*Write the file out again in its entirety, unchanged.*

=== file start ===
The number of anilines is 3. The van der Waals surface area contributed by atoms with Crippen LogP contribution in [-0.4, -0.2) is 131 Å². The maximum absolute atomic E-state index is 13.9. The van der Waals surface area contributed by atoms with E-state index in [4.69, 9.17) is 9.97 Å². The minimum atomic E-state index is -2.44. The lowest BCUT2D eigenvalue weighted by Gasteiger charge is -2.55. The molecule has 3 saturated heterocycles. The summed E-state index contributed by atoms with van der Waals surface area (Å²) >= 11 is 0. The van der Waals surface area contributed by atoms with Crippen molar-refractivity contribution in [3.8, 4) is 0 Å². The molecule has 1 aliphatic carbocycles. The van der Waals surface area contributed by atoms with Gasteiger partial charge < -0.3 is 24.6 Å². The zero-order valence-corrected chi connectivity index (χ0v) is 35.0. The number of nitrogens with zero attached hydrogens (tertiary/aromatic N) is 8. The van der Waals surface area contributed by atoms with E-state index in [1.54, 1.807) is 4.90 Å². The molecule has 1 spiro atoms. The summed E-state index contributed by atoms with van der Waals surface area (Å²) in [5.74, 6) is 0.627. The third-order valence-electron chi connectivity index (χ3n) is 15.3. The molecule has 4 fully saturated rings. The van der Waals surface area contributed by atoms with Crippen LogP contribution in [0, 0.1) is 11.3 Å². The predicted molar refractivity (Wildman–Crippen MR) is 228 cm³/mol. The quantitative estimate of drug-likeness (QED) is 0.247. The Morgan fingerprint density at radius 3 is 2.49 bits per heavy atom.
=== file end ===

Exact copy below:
The number of anilines is 3. The van der Waals surface area contributed by atoms with Crippen LogP contribution in [-0.4, -0.2) is 131 Å². The maximum absolute atomic E-state index is 13.9. The van der Waals surface area contributed by atoms with E-state index in [4.69, 9.17) is 9.97 Å². The minimum atomic E-state index is -2.44. The lowest BCUT2D eigenvalue weighted by Gasteiger charge is -2.55. The molecule has 3 saturated heterocycles. The summed E-state index contributed by atoms with van der Waals surface area (Å²) >= 11 is 0. The van der Waals surface area contributed by atoms with Crippen molar-refractivity contribution in [3.8, 4) is 0 Å². The molecule has 1 aliphatic carbocycles. The van der Waals surface area contributed by atoms with Gasteiger partial charge < -0.3 is 24.6 Å². The zero-order valence-corrected chi connectivity index (χ0v) is 35.0. The number of nitrogens with zero attached hydrogens (tertiary/aromatic N) is 8. The van der Waals surface area contributed by atoms with E-state index in [1.54, 1.807) is 4.90 Å². The molecule has 1 spiro atoms. The summed E-state index contributed by atoms with van der Waals surface area (Å²) in [5.74, 6) is 0.627. The third-order valence-electron chi connectivity index (χ3n) is 15.3. The molecule has 4 fully saturated rings. The van der Waals surface area contributed by atoms with Crippen LogP contribution in [0, 0.1) is 11.3 Å². The predicted molar refractivity (Wildman–Crippen MR) is 228 cm³/mol. The quantitative estimate of drug-likeness (QED) is 0.247. The Morgan fingerprint density at radius 3 is 2.49 bits per heavy atom.